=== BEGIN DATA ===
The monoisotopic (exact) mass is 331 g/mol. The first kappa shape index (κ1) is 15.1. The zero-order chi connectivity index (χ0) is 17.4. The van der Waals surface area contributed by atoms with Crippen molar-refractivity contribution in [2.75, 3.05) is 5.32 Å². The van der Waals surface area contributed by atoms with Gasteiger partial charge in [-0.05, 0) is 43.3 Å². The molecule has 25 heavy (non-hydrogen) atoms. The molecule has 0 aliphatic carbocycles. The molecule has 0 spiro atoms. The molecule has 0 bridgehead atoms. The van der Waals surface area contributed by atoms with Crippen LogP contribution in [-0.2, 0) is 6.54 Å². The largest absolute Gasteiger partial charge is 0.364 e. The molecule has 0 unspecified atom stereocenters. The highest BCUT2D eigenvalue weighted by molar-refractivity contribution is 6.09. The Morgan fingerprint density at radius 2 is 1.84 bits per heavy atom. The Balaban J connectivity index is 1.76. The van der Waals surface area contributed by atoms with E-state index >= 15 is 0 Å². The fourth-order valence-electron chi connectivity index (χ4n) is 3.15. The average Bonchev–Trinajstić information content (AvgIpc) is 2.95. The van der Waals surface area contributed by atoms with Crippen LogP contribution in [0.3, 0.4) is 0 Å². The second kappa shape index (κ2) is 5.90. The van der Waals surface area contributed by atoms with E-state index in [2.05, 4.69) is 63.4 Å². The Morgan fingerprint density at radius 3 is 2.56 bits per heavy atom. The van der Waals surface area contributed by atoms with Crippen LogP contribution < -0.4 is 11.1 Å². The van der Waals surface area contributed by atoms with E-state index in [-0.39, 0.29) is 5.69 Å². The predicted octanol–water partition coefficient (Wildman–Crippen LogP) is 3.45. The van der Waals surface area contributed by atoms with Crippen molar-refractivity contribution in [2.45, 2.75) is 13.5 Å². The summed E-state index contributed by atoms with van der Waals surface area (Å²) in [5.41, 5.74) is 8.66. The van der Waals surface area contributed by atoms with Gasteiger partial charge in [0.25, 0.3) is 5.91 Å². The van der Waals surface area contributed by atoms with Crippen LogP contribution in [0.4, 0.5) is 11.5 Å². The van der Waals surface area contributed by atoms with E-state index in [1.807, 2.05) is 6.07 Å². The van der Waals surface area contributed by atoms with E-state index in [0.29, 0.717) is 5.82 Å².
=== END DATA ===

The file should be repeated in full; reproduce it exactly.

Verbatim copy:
The monoisotopic (exact) mass is 331 g/mol. The first kappa shape index (κ1) is 15.1. The zero-order chi connectivity index (χ0) is 17.4. The van der Waals surface area contributed by atoms with Crippen molar-refractivity contribution in [2.75, 3.05) is 5.32 Å². The van der Waals surface area contributed by atoms with Gasteiger partial charge in [-0.05, 0) is 43.3 Å². The molecule has 25 heavy (non-hydrogen) atoms. The molecule has 0 aliphatic carbocycles. The molecule has 0 spiro atoms. The molecule has 0 bridgehead atoms. The van der Waals surface area contributed by atoms with Crippen LogP contribution in [-0.2, 0) is 6.54 Å². The largest absolute Gasteiger partial charge is 0.364 e. The molecule has 0 unspecified atom stereocenters. The highest BCUT2D eigenvalue weighted by molar-refractivity contribution is 6.09. The Morgan fingerprint density at radius 2 is 1.84 bits per heavy atom. The Balaban J connectivity index is 1.76. The van der Waals surface area contributed by atoms with E-state index >= 15 is 0 Å². The fourth-order valence-electron chi connectivity index (χ4n) is 3.15. The average Bonchev–Trinajstić information content (AvgIpc) is 2.95. The van der Waals surface area contributed by atoms with Crippen LogP contribution in [0.3, 0.4) is 0 Å². The second kappa shape index (κ2) is 5.90. The van der Waals surface area contributed by atoms with E-state index in [2.05, 4.69) is 63.4 Å². The Morgan fingerprint density at radius 3 is 2.56 bits per heavy atom. The van der Waals surface area contributed by atoms with Crippen LogP contribution < -0.4 is 11.1 Å². The van der Waals surface area contributed by atoms with E-state index in [-0.39, 0.29) is 5.69 Å². The predicted octanol–water partition coefficient (Wildman–Crippen LogP) is 3.45. The van der Waals surface area contributed by atoms with Crippen molar-refractivity contribution in [2.45, 2.75) is 13.5 Å². The summed E-state index contributed by atoms with van der Waals surface area (Å²) in [5.41, 5.74) is 8.66. The van der Waals surface area contributed by atoms with Gasteiger partial charge in [0.25, 0.3) is 5.91 Å². The van der Waals surface area contributed by atoms with Crippen LogP contribution in [0.4, 0.5) is 11.5 Å². The van der Waals surface area contributed by atoms with E-state index in [1.807, 2.05) is 6.07 Å². The van der Waals surface area contributed by atoms with E-state index in [0.29, 0.717) is 5.82 Å².